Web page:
Algeria is set to get a new leader that will replace the ailing 82-year Abdelaziz Bouteflika who has been in power for 20 years and was recently forced to drop his bid for a fifth term in office. This will end his two-decade rule about one month earlier than the April 28 that his current term is officially supposed to end.
The Constitutional Council of that North African country is presently holding an emergency session to approve the sack of President Bouteflika who came to power in 1999. This follows the television address by the Army Chief of Staff, Lieutenant-General Ahmed Gaed Salah who declared that “we must adopt a solution that helps us out of this crisis … a solution that respects and adheres to the constitution so that it’s a suitable one for all sides…This solution is stipulated in Article 102 of the Constitution”.
Protesters mostly students have been on the streets nationwide since February 22 demonstrating against the leadership of President Bouteflika. Their action led to the President dropping his fifth term bid and promising reforms that will lead to delayed elections. The protest has created a political crisis in Algeria with the ruling party on Monday formally withdrawing its support for the ailing President.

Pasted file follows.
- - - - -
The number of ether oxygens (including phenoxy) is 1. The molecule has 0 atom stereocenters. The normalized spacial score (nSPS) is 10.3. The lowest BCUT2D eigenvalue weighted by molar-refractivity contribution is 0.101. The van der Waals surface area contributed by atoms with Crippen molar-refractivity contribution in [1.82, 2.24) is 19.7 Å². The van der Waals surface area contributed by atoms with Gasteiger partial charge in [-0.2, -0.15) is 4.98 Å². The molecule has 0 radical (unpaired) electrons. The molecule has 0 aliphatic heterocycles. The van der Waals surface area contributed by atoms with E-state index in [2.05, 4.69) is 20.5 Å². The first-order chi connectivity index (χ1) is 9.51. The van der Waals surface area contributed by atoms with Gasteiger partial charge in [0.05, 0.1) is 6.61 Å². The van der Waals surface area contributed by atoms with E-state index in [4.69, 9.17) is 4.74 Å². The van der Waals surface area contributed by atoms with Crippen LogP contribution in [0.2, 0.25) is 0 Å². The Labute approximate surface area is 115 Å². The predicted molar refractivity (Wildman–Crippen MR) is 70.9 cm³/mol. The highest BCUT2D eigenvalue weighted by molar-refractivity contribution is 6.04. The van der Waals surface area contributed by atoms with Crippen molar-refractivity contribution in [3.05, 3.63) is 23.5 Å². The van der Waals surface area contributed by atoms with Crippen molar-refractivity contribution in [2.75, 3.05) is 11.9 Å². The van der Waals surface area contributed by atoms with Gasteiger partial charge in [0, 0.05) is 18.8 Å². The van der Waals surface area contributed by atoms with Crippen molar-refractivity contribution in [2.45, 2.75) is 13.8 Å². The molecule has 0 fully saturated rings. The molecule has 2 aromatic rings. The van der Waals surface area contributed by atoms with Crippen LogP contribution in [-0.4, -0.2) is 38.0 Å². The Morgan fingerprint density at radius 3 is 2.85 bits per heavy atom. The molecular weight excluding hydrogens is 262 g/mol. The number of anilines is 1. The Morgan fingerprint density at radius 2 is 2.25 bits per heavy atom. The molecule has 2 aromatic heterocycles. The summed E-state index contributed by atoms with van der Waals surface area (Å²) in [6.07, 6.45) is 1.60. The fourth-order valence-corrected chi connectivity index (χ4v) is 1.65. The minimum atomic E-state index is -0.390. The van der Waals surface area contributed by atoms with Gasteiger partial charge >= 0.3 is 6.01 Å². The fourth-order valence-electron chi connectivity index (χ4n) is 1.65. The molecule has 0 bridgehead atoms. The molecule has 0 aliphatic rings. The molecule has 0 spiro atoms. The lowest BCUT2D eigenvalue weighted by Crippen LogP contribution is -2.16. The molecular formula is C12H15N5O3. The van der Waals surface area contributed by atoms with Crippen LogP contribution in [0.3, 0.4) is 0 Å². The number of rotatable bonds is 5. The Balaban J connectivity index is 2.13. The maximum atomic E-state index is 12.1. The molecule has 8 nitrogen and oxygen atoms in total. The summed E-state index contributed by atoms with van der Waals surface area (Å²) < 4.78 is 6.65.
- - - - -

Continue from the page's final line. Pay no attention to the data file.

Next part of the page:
President Bouteflika who survived the Arab spring had postponed the elections earlier scheduled for April 18 and said he would remain in power until a new constitution was adopted. He also appointed Noureddine Bedoui as new Prime Minister to oversee his proposed transition roadmap.
This move angered the protesters who have remained on the streets to challenge what they say effectively prolongs the President’s current term. The failure of opposition parties to agree on the way forward for the country and the refusal of over 33 trade unions to honour an invitation for a meeting with the new Prime Minister on Monday set the country on the crossroads.
The powerful Algeria Army Chief on Tuesday last week declared support for the protesters for the very first time since the mass action began last month. His call a week later for the removal of President Bouteflika from office on health grounds has broken the deadlock in the country’s political crisis.
Once the Constitutional Council rising from its emergency session rules for the removal of President Bouteflika, the country will need two-thirds majority of the parliament’s lower and upper houses to ratify the decision. This will lead to the swearing-in of the Chairman of the Upper House, Senate President Abdelkader Bensalah as Interim President for at least 45 days or a reasonable period of time for elections to be conducted.
The octogenarian President uses a wheelchair and has rarely appeared in public since suffering a stroke in 2013. Algeria is run by the allies of the President who as government officials also represent him at different public functions where his speeches are read to the people.